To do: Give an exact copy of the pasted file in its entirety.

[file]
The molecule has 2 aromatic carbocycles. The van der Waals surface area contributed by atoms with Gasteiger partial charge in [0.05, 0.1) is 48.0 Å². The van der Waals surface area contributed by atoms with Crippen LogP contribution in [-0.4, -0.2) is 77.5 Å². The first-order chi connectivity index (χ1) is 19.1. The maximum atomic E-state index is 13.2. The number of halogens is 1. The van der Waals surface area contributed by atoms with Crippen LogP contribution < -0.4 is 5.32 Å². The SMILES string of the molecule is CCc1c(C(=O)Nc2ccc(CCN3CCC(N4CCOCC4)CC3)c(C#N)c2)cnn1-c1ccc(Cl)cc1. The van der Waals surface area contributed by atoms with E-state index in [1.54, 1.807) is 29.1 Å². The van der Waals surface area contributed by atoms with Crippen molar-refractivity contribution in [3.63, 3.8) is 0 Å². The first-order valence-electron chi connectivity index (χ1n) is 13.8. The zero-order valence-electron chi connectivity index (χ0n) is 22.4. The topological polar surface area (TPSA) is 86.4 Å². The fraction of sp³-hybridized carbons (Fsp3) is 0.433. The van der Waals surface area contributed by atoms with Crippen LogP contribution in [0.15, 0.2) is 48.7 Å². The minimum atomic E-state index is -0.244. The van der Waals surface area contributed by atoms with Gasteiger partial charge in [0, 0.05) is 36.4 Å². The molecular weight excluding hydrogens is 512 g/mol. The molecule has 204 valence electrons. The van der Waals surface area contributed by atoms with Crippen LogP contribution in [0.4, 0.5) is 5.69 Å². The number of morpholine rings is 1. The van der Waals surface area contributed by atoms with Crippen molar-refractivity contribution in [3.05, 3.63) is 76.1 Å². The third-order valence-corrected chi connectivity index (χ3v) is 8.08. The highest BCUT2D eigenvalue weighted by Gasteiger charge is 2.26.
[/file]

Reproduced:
The molecule has 2 aromatic carbocycles. The van der Waals surface area contributed by atoms with Gasteiger partial charge in [0.05, 0.1) is 48.0 Å². The van der Waals surface area contributed by atoms with Crippen LogP contribution in [-0.4, -0.2) is 77.5 Å². The first-order chi connectivity index (χ1) is 19.1. The maximum atomic E-state index is 13.2. The number of halogens is 1. The van der Waals surface area contributed by atoms with Crippen LogP contribution < -0.4 is 5.32 Å². The SMILES string of the molecule is CCc1c(C(=O)Nc2ccc(CCN3CCC(N4CCOCC4)CC3)c(C#N)c2)cnn1-c1ccc(Cl)cc1. The van der Waals surface area contributed by atoms with E-state index in [1.54, 1.807) is 29.1 Å². The van der Waals surface area contributed by atoms with Crippen molar-refractivity contribution in [3.63, 3.8) is 0 Å². The first-order valence-electron chi connectivity index (χ1n) is 13.8. The zero-order valence-electron chi connectivity index (χ0n) is 22.4. The topological polar surface area (TPSA) is 86.4 Å². The fraction of sp³-hybridized carbons (Fsp3) is 0.433. The van der Waals surface area contributed by atoms with Crippen LogP contribution in [0.15, 0.2) is 48.7 Å². The minimum atomic E-state index is -0.244. The van der Waals surface area contributed by atoms with Gasteiger partial charge in [0, 0.05) is 36.4 Å². The molecular weight excluding hydrogens is 512 g/mol. The molecule has 204 valence electrons. The van der Waals surface area contributed by atoms with Crippen LogP contribution in [0.4, 0.5) is 5.69 Å². The number of morpholine rings is 1. The van der Waals surface area contributed by atoms with Crippen molar-refractivity contribution in [3.05, 3.63) is 76.1 Å². The third-order valence-corrected chi connectivity index (χ3v) is 8.08. The highest BCUT2D eigenvalue weighted by Gasteiger charge is 2.26.